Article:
The boss of a UK oil and gas firm hit out at a report on fracking last night claiming the the paper “amounts to erroneous conclusions”.
Ken Cronin, chief executive of UK Onshore Oil and Gas (UKOOG), said the new study also used “unrepresentative small datasheets” and “just 10% of the publicly available literature on the topic”.
The report, published by Cornell University yesterday, claimed fracking for shale gas had “dramatically increased” global methane emissions over the last ten years.
It added that, if fracking continues at the current rate, it will significantly increase global warming and undercut efforts to meet international targets.
The report’s author, Professor Robert Howarth, described the impact of increased methane as “massive”.
Mr Cronin said: “The core tenet of the paper is that increases in global methane abundance have primarily been driven by shale gas production, based on the assumption that shale gas is ‘biogenic’ by nature.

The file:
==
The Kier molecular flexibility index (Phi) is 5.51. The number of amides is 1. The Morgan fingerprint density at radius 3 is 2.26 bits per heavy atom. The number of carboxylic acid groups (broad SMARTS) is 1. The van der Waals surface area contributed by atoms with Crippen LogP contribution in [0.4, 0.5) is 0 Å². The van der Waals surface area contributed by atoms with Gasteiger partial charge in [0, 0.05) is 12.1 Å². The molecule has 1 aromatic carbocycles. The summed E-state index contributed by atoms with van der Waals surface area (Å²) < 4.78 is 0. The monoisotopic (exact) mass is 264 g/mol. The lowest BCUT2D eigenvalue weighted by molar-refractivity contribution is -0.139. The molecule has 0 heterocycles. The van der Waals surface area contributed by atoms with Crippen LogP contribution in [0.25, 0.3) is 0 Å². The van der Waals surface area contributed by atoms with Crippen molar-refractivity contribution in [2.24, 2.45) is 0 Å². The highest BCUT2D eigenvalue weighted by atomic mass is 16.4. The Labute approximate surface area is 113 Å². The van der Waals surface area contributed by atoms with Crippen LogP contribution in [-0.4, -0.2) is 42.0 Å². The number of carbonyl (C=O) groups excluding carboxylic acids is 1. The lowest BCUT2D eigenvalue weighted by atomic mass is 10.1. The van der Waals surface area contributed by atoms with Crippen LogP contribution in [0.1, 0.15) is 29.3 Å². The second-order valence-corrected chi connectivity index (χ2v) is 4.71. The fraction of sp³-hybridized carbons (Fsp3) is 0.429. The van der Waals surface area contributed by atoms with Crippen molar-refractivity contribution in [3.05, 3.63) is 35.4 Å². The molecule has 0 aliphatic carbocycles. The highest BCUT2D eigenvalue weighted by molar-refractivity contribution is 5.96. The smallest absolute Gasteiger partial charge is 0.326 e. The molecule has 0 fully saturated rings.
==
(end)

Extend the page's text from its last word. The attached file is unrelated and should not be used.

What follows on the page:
“Regrettably for its author, academics from Royal Holloway, Cambridge, Bristol and other leading universities recently came to the conclusion that the evidence does not support this theory.
“Specifically in the case of the UK, they have stated that isotopic analysis of the core samples and gas flow data have confirmed that the resource has a distinct ‘thermogenic’ character.
“In reality, this failure to accept their conclusions, and recent literature which has shown that increases in atmospheric methane concentration have been primarily driven by biogenic sources, means the study has disregarded 90% of publicly available literature to come to its conclusion.”